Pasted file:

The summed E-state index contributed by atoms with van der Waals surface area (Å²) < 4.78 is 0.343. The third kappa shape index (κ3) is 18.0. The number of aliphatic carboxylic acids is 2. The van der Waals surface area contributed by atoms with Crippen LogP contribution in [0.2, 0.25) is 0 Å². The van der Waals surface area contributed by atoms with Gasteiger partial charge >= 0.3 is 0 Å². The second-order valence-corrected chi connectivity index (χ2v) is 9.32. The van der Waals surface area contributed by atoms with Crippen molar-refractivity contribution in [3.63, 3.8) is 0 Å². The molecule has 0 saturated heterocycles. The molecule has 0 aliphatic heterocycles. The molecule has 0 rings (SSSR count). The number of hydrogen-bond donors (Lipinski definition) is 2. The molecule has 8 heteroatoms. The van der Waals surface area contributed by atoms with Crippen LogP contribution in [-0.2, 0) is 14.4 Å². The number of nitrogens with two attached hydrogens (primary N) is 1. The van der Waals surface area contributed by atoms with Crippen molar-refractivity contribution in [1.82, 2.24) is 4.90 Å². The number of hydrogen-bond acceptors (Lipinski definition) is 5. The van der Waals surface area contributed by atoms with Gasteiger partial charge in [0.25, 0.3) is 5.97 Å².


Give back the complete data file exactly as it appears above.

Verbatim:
The summed E-state index contributed by atoms with van der Waals surface area (Å²) < 4.78 is 0.343. The third kappa shape index (κ3) is 18.0. The number of aliphatic carboxylic acids is 2. The van der Waals surface area contributed by atoms with Crippen LogP contribution in [0.2, 0.25) is 0 Å². The van der Waals surface area contributed by atoms with Gasteiger partial charge >= 0.3 is 0 Å². The second-order valence-corrected chi connectivity index (χ2v) is 9.32. The van der Waals surface area contributed by atoms with Crippen molar-refractivity contribution in [3.63, 3.8) is 0 Å². The molecule has 0 saturated heterocycles. The molecule has 0 aliphatic heterocycles. The molecule has 0 rings (SSSR count). The number of hydrogen-bond donors (Lipinski definition) is 2. The molecule has 8 heteroatoms. The van der Waals surface area contributed by atoms with Crippen LogP contribution in [-0.2, 0) is 14.4 Å². The number of nitrogens with two attached hydrogens (primary N) is 1. The van der Waals surface area contributed by atoms with Crippen molar-refractivity contribution in [1.82, 2.24) is 4.90 Å². The number of hydrogen-bond acceptors (Lipinski definition) is 5. The van der Waals surface area contributed by atoms with Gasteiger partial charge in [0.25, 0.3) is 5.97 Å².